CRM has a critical problem, one that affects nearly every single player in the space.
Adoption and usage rates for CRM software are bad. I mean like prom-night-and-still-no-one-has-asked-you-out bad. Let me throw a few figures at you:
- In 2003, it was estimated that over $1 billion (that’s $1,000,000,000) had been spent on software that those companies weren’t even using.
- 43% of companies surveyed said they used less than 50% of their CRM software.
- 4 out of 5 senior executives informed that their biggest challenge was getting their staff to use the software. 4 out of 5!
This is only a snapshot of the growing black hole that seems to be inherent to CRM as a whole; but is it?
Why Is CRM Adoption Rate So Low?
If CRM is so good for business (which it is), then why don’t the businesses who have invested so much even use the software? You would think that companies would want to get the most out of their investment and, with such a high value product, it’s almost impossible to not reap the benefits.
Why aren’t companies using them? They don’t have cooties, do they?
If you do a search (or few) on the internet, the only answer you’ll get is a bunch of how-to’s for businesses to try to improve their usage on their own; but is it really all up to the CRM users to make things better?
I would be so bold as to say that asking a user to do what the creator needs to do spikes of pride, and resembles the birth of the internet meme, “you’re holding it wrong.” It’s like make a dam upriver and telling people downstream to set up their village without actually damming the water. No matter how many times you tell them to just throw something into the water, it won’t stop it from gushing; that’s your job at the source.
Businesses, while not entirely free of responsibility, are not the reason for CRM’s low adoption rate. That honor falls squarely on the shoulders of the CRM makers.
How Can We Improve CRM’s Low Adoption Rate?
By taking our gaze off the user and back onto the creator, we can start to root out the issue.
So is it providing better tutorials on how to use the CRM? Is it offering 24/7 tech support? Is it providing unabridged dictionary-sized user manuals covering anything and everything twice?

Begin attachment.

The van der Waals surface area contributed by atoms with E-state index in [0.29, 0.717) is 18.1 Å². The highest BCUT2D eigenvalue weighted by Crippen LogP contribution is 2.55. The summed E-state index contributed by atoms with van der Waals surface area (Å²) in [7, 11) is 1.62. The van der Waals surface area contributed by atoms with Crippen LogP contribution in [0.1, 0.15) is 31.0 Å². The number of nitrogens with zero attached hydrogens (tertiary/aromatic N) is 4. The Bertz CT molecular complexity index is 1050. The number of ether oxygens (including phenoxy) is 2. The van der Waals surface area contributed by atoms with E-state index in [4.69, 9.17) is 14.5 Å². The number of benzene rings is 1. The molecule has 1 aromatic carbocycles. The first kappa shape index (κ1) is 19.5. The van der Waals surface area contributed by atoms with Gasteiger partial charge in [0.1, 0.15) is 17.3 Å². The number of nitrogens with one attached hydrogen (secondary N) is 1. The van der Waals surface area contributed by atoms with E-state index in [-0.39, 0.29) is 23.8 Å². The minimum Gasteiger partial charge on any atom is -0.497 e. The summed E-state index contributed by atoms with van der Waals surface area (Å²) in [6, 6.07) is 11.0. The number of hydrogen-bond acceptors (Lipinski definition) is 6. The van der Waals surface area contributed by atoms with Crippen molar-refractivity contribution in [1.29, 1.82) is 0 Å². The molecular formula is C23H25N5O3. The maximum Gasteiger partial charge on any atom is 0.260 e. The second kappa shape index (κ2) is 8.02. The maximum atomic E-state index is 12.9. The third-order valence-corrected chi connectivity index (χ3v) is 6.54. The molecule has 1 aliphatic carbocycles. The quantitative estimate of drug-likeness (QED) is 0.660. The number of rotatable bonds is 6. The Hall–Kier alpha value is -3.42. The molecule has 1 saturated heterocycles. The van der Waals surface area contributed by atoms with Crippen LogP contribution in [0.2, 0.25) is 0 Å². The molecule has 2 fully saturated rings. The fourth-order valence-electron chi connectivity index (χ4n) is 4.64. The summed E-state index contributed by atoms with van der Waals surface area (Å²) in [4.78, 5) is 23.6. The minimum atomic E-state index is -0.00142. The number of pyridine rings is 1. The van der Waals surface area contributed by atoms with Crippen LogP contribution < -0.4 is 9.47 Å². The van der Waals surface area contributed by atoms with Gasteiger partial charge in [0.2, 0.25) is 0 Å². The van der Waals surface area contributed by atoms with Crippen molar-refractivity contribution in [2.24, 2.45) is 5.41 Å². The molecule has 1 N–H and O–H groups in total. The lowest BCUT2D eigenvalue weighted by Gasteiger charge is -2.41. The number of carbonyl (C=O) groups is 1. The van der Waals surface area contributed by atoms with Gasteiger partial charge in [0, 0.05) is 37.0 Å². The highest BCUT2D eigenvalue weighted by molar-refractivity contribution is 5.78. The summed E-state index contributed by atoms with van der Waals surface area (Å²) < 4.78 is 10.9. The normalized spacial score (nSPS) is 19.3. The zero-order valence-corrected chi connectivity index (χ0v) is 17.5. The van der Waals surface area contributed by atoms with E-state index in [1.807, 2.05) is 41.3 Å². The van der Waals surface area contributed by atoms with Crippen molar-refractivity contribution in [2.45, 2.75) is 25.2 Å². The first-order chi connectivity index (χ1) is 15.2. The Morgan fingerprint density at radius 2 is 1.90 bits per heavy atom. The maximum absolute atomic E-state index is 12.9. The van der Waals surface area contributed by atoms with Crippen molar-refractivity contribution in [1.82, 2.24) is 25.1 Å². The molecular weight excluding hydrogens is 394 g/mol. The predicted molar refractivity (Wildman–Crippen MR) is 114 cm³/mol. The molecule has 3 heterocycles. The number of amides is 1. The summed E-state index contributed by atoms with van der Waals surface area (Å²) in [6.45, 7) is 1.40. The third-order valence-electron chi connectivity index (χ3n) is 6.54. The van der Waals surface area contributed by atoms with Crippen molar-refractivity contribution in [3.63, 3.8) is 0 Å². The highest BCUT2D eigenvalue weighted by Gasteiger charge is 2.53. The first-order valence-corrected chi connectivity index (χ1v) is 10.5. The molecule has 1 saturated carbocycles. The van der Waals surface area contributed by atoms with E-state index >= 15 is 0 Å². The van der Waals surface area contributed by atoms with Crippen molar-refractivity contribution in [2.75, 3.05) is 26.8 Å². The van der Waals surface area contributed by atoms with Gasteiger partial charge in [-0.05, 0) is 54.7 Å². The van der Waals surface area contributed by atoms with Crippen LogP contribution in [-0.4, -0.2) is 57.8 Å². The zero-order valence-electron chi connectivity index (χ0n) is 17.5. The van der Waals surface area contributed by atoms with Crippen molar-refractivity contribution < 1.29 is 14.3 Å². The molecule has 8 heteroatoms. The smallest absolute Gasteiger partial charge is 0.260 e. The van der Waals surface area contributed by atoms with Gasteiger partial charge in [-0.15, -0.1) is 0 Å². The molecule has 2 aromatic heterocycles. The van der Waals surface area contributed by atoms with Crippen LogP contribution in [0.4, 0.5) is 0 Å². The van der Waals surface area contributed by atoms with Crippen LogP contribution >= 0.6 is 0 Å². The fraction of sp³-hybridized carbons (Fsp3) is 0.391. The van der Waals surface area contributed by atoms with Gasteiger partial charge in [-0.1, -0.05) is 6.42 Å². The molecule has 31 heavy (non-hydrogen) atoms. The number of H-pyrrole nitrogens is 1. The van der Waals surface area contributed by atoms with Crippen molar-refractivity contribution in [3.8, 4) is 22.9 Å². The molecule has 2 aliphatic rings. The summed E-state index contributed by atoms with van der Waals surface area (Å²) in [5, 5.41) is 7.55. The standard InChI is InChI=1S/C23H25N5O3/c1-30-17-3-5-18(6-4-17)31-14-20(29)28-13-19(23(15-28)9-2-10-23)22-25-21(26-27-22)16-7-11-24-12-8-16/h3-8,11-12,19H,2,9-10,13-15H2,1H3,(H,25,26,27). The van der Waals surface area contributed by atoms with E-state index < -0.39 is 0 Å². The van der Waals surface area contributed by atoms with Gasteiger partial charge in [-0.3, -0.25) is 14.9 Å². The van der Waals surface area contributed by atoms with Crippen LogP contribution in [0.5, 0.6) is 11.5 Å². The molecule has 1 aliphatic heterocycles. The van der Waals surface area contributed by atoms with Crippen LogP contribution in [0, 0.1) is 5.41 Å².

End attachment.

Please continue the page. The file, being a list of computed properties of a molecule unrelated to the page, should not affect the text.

While these are fantastic tools and should definitely be used, they are still only trimming branches. We need to get to the root of the issue.
The answer is actually very simple. In fact, I just gave it to you: Simplify.
Yeah, it is that simple, but simplicity isn’t as simple as you think to achieve. You see, one of the great necessities of CRM is the ability to cover all of a business’ feature needs. Almost always, more features means less simplicity.
But it can be done and it needs to be done in order to see an order of magnitude change in CRM adoption and usage rates.
Core Features and Modular Enhancements
Here at JobNimbus, we’ve seen this problem from day one. The very inception of our CRM software was based on the idea that the industry was starving for a makeover to allow what should be an extremely helpful system do its job.
We started by creating the JobNimbus Core, built on a simple design that can be easily learned and used. Stripping everything away, we’ve made our simple core to be fast and secure; the essentials in any CRM system but without all the fluff.
From the Core, we’ve branched out to include modules that can be turned on or off, depending on what your company really needs. This allows the CRM to not break too far from the Core but still provide the features necessary for your success.
Using our Core and Module system, we’ve been able to provide a fully functional CRM software that enjoys much higher adoption rates than traditional, disorganized, and even sloppy CRM systems.
Fighting the Problem at the Source
Until we see a change at the root level (I’m looking at you, CRM makers), we’ll continue seeing billions of dollars wasted, months worth of time lost, and hundreds of blog posts unheeded thanks to CRM’s abysmally low adoption rate.
Companies who use JobNimbus increase their annual revenue by 43%.
Your company could be next.